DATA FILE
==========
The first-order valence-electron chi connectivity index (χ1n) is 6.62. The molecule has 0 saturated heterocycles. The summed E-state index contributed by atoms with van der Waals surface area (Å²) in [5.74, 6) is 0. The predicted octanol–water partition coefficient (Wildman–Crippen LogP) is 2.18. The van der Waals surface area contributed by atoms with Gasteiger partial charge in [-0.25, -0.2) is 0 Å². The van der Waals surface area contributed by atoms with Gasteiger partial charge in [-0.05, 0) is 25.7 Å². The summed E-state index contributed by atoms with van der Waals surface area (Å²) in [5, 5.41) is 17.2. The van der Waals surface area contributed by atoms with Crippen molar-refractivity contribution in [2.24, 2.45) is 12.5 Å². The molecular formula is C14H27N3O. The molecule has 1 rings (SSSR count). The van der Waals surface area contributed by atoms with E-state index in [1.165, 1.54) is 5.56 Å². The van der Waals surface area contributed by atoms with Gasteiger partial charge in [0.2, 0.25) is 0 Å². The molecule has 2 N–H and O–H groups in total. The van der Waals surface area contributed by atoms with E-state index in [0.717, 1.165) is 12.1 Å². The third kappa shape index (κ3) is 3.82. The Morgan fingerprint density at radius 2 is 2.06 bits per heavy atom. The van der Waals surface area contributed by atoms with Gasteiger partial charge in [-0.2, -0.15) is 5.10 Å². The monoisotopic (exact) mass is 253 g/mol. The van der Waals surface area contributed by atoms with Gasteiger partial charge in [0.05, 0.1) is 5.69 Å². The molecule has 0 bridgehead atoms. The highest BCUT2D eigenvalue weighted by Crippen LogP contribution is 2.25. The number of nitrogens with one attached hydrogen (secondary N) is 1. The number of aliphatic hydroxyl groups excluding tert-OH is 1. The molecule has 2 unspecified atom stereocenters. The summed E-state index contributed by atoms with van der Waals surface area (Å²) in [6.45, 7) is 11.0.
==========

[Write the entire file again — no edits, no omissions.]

The first-order valence-electron chi connectivity index (χ1n) is 6.62. The molecule has 0 saturated heterocycles. The summed E-state index contributed by atoms with van der Waals surface area (Å²) in [5.74, 6) is 0. The predicted octanol–water partition coefficient (Wildman–Crippen LogP) is 2.18. The van der Waals surface area contributed by atoms with Gasteiger partial charge in [-0.25, -0.2) is 0 Å². The van der Waals surface area contributed by atoms with Gasteiger partial charge in [-0.05, 0) is 25.7 Å². The summed E-state index contributed by atoms with van der Waals surface area (Å²) in [5, 5.41) is 17.2. The van der Waals surface area contributed by atoms with Crippen molar-refractivity contribution in [2.24, 2.45) is 12.5 Å². The molecular formula is C14H27N3O. The molecule has 1 rings (SSSR count). The van der Waals surface area contributed by atoms with E-state index in [1.165, 1.54) is 5.56 Å². The van der Waals surface area contributed by atoms with Gasteiger partial charge in [0.2, 0.25) is 0 Å². The molecule has 2 N–H and O–H groups in total. The van der Waals surface area contributed by atoms with E-state index in [0.717, 1.165) is 12.1 Å². The third kappa shape index (κ3) is 3.82. The Morgan fingerprint density at radius 2 is 2.06 bits per heavy atom. The van der Waals surface area contributed by atoms with Gasteiger partial charge in [-0.2, -0.15) is 5.10 Å². The monoisotopic (exact) mass is 253 g/mol. The van der Waals surface area contributed by atoms with Gasteiger partial charge in [0.05, 0.1) is 5.69 Å². The molecule has 0 bridgehead atoms. The highest BCUT2D eigenvalue weighted by Crippen LogP contribution is 2.25. The number of nitrogens with one attached hydrogen (secondary N) is 1. The number of aliphatic hydroxyl groups excluding tert-OH is 1. The molecule has 2 unspecified atom stereocenters. The summed E-state index contributed by atoms with van der Waals surface area (Å²) in [6.45, 7) is 11.0.